"So as stories grow in the series or the movies, the stories here can change as well. Right now, we're following the story of Rey and Chewie... But again, as the storytelling changes, we can bring in a different character, and we can go down those storylines, because as you know, Star Wars has so many different timelines and so many different characters to pull from. You never know."
Cargo Bay is designed to be adaptable to any kind of narratives, including things that have yet to come:
"That's what's really great about this kind of space, is that we can pull from anything, and we can tell any kind of stories we'd like."
A New Approach For Galaxy's Edge
There's no doubt that Galaxy's Edge is a cool experience. It's a true spectacle, and Disney's Imagineers did exceptional work - the "Rise of the Resistance" attraction is an incredible feat, well worth the 90-minute wait. The world lives up to its promises, authentically transporting Star Wars fans to the galaxy far, far away with no trace of the other Disney areas left behind.
Unfortunately, it's really only something to do once. For the moment, the only thing keeping the experience fresh is the influx of new merchandise (largely the Legacy lightsabers). It's easy to get through all of Galaxy's Edge in less than half a day, and that includes an extended wait for "Rise" that will likely involve a breakdown or two. The Savi's Workshop experience is an over-priced lightsaber building gimmick with a brief dog and pony show featuring Yoda. But the blue milk is pretty good.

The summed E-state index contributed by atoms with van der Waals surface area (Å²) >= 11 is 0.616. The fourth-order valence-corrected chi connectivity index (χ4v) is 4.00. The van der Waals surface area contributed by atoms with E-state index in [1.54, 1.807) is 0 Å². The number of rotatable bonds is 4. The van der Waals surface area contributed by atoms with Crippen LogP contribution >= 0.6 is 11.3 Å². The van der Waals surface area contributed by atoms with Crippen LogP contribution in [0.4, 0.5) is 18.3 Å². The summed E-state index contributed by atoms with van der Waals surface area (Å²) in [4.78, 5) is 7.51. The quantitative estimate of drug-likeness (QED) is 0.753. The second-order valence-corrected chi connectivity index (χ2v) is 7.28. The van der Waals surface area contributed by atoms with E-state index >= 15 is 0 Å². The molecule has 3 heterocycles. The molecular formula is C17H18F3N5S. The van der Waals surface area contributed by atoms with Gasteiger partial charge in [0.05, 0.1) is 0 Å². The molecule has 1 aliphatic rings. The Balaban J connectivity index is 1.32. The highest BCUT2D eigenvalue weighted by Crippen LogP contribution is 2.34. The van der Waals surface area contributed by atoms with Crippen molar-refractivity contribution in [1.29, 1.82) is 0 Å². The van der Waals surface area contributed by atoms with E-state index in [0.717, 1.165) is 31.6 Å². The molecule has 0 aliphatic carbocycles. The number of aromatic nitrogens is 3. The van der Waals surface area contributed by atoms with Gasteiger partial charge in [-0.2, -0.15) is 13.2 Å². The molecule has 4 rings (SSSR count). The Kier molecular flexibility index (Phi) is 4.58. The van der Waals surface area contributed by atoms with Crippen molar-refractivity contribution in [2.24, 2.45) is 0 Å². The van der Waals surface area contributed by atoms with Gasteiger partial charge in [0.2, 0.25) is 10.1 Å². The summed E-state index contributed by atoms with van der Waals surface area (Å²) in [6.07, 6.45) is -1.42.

For Galaxy's Edge to stay fresh, Disney needs to begin incorporating characters from other eras - and that's fortunately started, though not in an immersive capacity. It was reported long ago that Disney was planning to incorporate stars from The Mandalorian as roaming characters. Coinciding with Star Wars Celebration, both Boba Fett and Fennec Shand made their first appearances in Disneyland, with the contingency that they wouldn't encounter sequel-era entities. Hollywood Studios is currently omitting them due to immersion that would be broken by the Galactic Starcruiser.
It's difficult to imagine going to a Star Wars-themed land and not crossing paths with the likes of Darth Vader or The Mandalorian. Though it's a 14-acre expansion, Galaxy's Edge is actually pretty small. With the amount of land available in Orlando, an entire Star Wars theme park would've been ideal. But what Disney opted to go with does work, it's just a matter of including the recognizable for fans of all generations.
Given the recent success of Obi-Wan Kenobi, it wouldn't be surprising to see the titular Jedi Master and Vader end up in Galaxy's Edge at some point. The same can be said for Mando and Grogu, with their Book of Boba Fett having set the precedent.
Cargo Bay represents an intriguing shift in philosophy by Disney, an indication that they're willing to break away from the sequel era and allow Batuu to change as audience interests change. There still appears to be a commitment to canon immersion, which will make it tricky for classic characters to become significant mainstays. Through publishing, Lucasfilm has made clear that Galaxy's Edge and the Galactic Starcruiser have rich histories spanning hundreds of years. Eventually, one would think those eras will be represented at the attractions.
If Cargo Bay is designed to change as Star Wars storytelling evolves, then the rest of the Galaxy's Edge experience can likewise do so. There will be some difficulties; the Millennium Falcon may not always fit with the story the land is trying to tell, and "Rise of the Resistance" will have to be re-purposed at times. Cosmetics are easy adjustments for Disney, as are any expansions to the land itself. For the attractions to have staying power, they need to evolve. Shifting the narrative to bring in fan favorites as an investment for Disney is worth every penny.